My lodgings are in the unsavory part of the city, across from the train station, on the wrong side of the tracks. This isn’t the famous and distinguished grit of LA or NY. The hotel itself is clean, modern, and utilitarian. My bathroom is equipped with one smallish towel, one bathmat and a bidet towel. Nothing to wash my face with, but my caboose will be squeaky clean. Outside my window is the local kabob grill and bar, its patio populated with old, hairy, pot-bellied men smoking and drunkenly singing Italian love ballads at 3:00 p.m. at the top of their lungs. Welcome to Brescia. At first glance, it’s disappointing.
On my initial venture outside, I skirt past the pot-bellies, homeless and graffiti (I later discover a better route) for a hopeful investigation of the central Old Town. One should not judge a city by its train station. Brescia’s old town doesn’t disappoint. I find a center filled with narrow, cobbled lanes, many for pedestrians only, winding around picturesque piazzas, two Duomos (one dating from the 11th century), Roman ruins and even its own hilltop castle. Brescia is charming. Better yet, with its moat of unappealing urban sprawl and neighbors like Lake Como, Milan, and Venice, Brescia has been forgotten in most guidebooks, ensuring there’s nary an American accent to be heard.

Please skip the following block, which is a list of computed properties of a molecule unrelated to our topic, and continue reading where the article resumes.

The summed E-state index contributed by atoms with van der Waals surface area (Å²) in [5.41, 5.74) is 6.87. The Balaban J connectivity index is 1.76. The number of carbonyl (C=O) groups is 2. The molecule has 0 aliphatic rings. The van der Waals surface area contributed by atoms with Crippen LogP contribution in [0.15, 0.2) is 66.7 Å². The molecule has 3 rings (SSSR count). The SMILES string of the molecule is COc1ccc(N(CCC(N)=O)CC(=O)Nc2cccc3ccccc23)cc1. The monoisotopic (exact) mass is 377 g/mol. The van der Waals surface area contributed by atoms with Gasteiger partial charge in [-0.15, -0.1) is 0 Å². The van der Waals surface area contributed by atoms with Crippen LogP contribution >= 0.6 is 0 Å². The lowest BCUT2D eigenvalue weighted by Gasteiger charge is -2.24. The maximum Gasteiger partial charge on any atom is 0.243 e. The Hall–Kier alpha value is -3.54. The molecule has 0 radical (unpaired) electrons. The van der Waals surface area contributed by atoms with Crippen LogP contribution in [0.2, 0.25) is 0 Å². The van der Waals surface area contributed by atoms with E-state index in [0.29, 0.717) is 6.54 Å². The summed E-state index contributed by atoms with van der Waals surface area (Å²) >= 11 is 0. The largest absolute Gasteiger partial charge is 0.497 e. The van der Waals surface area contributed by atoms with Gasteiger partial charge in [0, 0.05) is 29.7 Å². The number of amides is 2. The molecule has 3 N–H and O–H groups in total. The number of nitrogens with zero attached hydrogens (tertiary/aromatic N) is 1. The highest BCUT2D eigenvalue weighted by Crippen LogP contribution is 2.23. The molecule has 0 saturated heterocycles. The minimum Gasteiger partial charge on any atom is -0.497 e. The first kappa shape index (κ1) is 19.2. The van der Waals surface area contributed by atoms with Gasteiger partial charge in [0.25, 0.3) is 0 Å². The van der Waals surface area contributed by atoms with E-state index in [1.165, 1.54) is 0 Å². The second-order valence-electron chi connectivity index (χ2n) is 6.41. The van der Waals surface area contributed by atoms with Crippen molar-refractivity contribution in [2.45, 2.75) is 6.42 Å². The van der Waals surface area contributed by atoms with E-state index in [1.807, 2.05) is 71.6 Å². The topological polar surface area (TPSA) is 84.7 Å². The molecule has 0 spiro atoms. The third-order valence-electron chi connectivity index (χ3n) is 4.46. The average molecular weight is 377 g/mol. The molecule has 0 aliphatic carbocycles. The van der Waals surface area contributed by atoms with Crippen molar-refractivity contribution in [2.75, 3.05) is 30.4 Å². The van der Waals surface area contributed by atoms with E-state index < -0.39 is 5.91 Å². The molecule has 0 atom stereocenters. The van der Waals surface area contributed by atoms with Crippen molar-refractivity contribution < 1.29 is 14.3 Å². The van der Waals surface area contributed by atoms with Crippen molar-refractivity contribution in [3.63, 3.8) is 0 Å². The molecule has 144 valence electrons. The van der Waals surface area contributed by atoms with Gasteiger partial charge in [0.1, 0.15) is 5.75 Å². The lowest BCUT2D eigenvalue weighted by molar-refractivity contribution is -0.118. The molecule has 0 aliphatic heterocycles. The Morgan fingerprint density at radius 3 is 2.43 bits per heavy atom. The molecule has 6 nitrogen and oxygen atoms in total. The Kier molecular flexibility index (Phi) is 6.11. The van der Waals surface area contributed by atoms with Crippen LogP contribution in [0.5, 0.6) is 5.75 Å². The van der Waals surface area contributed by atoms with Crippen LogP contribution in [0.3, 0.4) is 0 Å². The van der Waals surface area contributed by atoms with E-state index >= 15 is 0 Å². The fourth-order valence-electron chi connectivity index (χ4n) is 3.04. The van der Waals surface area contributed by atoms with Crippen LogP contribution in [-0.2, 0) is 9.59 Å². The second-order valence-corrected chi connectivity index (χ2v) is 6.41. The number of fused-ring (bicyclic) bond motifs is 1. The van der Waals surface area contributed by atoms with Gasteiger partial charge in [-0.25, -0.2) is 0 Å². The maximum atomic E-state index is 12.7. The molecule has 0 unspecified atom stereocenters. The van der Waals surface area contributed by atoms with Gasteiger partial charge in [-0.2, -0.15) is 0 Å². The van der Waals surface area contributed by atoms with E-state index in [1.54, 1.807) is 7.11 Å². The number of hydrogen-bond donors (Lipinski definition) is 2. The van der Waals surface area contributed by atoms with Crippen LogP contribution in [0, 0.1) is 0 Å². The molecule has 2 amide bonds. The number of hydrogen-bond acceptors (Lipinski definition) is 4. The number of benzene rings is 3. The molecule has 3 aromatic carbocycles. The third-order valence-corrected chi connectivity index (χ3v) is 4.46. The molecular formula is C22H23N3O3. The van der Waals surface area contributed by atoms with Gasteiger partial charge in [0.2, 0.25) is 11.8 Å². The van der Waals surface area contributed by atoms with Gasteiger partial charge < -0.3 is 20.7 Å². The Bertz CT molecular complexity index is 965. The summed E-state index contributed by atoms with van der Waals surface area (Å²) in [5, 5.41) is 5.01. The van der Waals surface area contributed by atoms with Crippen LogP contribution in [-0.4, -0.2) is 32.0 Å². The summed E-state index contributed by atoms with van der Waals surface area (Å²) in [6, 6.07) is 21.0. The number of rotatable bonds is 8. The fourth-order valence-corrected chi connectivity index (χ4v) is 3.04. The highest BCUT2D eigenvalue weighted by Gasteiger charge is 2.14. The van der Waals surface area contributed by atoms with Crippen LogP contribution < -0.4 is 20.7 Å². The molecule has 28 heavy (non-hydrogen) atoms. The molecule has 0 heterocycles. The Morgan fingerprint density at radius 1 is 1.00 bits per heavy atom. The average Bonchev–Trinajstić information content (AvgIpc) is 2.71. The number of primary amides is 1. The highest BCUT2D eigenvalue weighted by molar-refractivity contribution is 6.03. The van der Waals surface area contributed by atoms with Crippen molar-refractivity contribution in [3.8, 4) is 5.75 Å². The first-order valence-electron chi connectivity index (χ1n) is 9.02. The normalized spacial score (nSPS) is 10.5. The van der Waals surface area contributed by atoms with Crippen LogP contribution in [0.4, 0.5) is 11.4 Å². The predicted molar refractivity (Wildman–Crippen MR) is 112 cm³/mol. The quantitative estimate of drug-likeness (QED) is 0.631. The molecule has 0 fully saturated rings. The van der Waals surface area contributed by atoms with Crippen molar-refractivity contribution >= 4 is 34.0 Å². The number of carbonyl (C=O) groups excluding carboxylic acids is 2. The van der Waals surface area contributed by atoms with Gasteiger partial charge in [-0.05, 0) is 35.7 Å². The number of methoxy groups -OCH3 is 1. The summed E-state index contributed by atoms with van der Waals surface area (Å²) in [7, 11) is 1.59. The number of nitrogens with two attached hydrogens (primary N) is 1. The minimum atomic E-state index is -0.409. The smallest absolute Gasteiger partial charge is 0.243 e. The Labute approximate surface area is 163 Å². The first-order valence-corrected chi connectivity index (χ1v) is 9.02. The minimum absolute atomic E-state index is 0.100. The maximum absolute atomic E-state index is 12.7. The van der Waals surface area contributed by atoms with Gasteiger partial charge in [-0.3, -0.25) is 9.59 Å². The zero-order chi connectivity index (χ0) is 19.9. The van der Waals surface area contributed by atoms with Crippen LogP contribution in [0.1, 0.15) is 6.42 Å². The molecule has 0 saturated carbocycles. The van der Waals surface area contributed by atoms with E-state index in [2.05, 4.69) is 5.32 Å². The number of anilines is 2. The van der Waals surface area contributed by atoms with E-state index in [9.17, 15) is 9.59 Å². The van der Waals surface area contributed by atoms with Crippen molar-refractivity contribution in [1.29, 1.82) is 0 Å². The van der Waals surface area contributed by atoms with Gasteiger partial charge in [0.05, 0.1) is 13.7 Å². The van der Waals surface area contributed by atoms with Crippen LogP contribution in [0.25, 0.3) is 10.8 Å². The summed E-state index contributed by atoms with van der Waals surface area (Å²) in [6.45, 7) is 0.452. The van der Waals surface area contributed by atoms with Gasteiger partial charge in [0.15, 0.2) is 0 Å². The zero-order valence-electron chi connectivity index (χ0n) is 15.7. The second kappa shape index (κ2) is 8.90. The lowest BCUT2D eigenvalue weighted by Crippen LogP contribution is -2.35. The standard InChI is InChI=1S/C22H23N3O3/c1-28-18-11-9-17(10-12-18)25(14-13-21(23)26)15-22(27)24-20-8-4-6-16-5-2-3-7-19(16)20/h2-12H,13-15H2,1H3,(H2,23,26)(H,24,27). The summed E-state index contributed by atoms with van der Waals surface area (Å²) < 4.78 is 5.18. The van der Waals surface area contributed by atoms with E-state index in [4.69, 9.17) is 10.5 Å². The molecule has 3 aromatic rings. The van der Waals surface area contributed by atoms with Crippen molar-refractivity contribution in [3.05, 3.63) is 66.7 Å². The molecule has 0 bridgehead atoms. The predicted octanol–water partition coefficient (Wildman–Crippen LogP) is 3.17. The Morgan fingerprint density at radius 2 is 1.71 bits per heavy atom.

I’m enjoying my Aperol Spritz aperitivo and nibbles on the Piazza Paolo VI after my stroll, listening to the Italian chatter punctuated by the clock tower clanging the quarter-hour. The sun paints long shadows over the pink café umbrellas and focuses its golden eye on the Duomo. I recall my gelato school classmate proclaiming that he shunned café locations in central piazza locations, adamant that these attractive, central old town destinations are mere tourist traps for the ill-informed. I’m now convinced he’s an idiot. There is nowhere else I want or need to be at this moment. Brescians know how to live “la dolce far niente” and this city is lovely.